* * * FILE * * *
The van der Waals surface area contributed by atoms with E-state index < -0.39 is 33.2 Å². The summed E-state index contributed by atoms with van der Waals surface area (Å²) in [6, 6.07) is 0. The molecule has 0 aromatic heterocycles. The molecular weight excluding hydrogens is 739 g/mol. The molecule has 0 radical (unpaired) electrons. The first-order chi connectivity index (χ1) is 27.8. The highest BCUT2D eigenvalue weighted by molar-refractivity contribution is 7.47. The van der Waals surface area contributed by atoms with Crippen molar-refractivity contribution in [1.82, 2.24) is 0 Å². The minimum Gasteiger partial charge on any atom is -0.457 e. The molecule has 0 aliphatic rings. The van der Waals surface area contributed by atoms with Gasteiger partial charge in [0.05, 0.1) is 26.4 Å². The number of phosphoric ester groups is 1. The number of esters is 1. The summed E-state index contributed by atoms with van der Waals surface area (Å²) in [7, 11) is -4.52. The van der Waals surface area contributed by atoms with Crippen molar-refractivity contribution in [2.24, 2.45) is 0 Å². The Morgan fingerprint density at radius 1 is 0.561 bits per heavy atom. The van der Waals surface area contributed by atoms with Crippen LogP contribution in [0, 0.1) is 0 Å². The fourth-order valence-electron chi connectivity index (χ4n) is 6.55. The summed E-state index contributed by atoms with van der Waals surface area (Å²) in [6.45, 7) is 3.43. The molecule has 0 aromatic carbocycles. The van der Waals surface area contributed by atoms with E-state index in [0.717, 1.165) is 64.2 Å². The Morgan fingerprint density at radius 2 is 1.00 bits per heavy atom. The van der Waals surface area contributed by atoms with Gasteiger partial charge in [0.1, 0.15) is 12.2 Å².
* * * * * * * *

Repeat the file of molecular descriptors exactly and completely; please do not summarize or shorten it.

The van der Waals surface area contributed by atoms with E-state index < -0.39 is 33.2 Å². The summed E-state index contributed by atoms with van der Waals surface area (Å²) in [6, 6.07) is 0. The molecule has 0 aromatic heterocycles. The molecular weight excluding hydrogens is 739 g/mol. The molecule has 0 radical (unpaired) electrons. The first-order chi connectivity index (χ1) is 27.8. The highest BCUT2D eigenvalue weighted by molar-refractivity contribution is 7.47. The van der Waals surface area contributed by atoms with Crippen molar-refractivity contribution in [1.82, 2.24) is 0 Å². The minimum Gasteiger partial charge on any atom is -0.457 e. The molecule has 0 aliphatic rings. The van der Waals surface area contributed by atoms with Gasteiger partial charge in [0.05, 0.1) is 26.4 Å². The number of phosphoric ester groups is 1. The number of esters is 1. The summed E-state index contributed by atoms with van der Waals surface area (Å²) in [7, 11) is -4.52. The van der Waals surface area contributed by atoms with Crippen molar-refractivity contribution in [2.24, 2.45) is 0 Å². The Morgan fingerprint density at radius 1 is 0.561 bits per heavy atom. The van der Waals surface area contributed by atoms with Crippen LogP contribution in [0, 0.1) is 0 Å². The fourth-order valence-electron chi connectivity index (χ4n) is 6.55. The summed E-state index contributed by atoms with van der Waals surface area (Å²) in [6.45, 7) is 3.43. The molecule has 0 aromatic carbocycles. The van der Waals surface area contributed by atoms with E-state index in [0.717, 1.165) is 64.2 Å². The Morgan fingerprint density at radius 2 is 1.00 bits per heavy atom. The van der Waals surface area contributed by atoms with Gasteiger partial charge in [0.1, 0.15) is 12.2 Å².